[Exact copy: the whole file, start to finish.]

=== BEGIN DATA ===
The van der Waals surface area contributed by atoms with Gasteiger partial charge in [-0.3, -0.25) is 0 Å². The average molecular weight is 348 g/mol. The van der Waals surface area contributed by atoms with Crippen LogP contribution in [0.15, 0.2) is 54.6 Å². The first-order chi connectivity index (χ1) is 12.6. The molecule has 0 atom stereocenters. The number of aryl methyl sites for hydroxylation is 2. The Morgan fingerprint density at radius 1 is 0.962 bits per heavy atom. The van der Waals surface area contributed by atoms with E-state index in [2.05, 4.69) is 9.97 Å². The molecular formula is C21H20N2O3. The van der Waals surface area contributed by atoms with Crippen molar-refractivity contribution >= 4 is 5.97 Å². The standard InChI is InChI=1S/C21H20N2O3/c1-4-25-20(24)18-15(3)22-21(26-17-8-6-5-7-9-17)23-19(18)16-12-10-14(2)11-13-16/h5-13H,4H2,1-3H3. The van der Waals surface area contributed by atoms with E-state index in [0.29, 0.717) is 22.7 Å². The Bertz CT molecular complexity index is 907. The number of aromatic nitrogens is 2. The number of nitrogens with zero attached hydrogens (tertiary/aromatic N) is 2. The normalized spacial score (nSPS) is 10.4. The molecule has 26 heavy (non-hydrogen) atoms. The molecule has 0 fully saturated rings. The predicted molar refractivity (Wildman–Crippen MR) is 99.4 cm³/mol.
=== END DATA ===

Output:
The van der Waals surface area contributed by atoms with Gasteiger partial charge in [-0.3, -0.25) is 0 Å². The average molecular weight is 348 g/mol. The van der Waals surface area contributed by atoms with Crippen LogP contribution in [0.15, 0.2) is 54.6 Å². The first-order chi connectivity index (χ1) is 12.6. The molecule has 0 atom stereocenters. The number of aryl methyl sites for hydroxylation is 2. The Morgan fingerprint density at radius 1 is 0.962 bits per heavy atom. The van der Waals surface area contributed by atoms with E-state index in [2.05, 4.69) is 9.97 Å². The molecular formula is C21H20N2O3. The van der Waals surface area contributed by atoms with Crippen molar-refractivity contribution >= 4 is 5.97 Å². The standard InChI is InChI=1S/C21H20N2O3/c1-4-25-20(24)18-15(3)22-21(26-17-8-6-5-7-9-17)23-19(18)16-12-10-14(2)11-13-16/h5-13H,4H2,1-3H3. The van der Waals surface area contributed by atoms with E-state index in [0.29, 0.717) is 22.7 Å². The Bertz CT molecular complexity index is 907. The number of aromatic nitrogens is 2. The number of nitrogens with zero attached hydrogens (tertiary/aromatic N) is 2. The normalized spacial score (nSPS) is 10.4. The molecule has 26 heavy (non-hydrogen) atoms. The molecule has 0 fully saturated rings. The predicted molar refractivity (Wildman–Crippen MR) is 99.4 cm³/mol.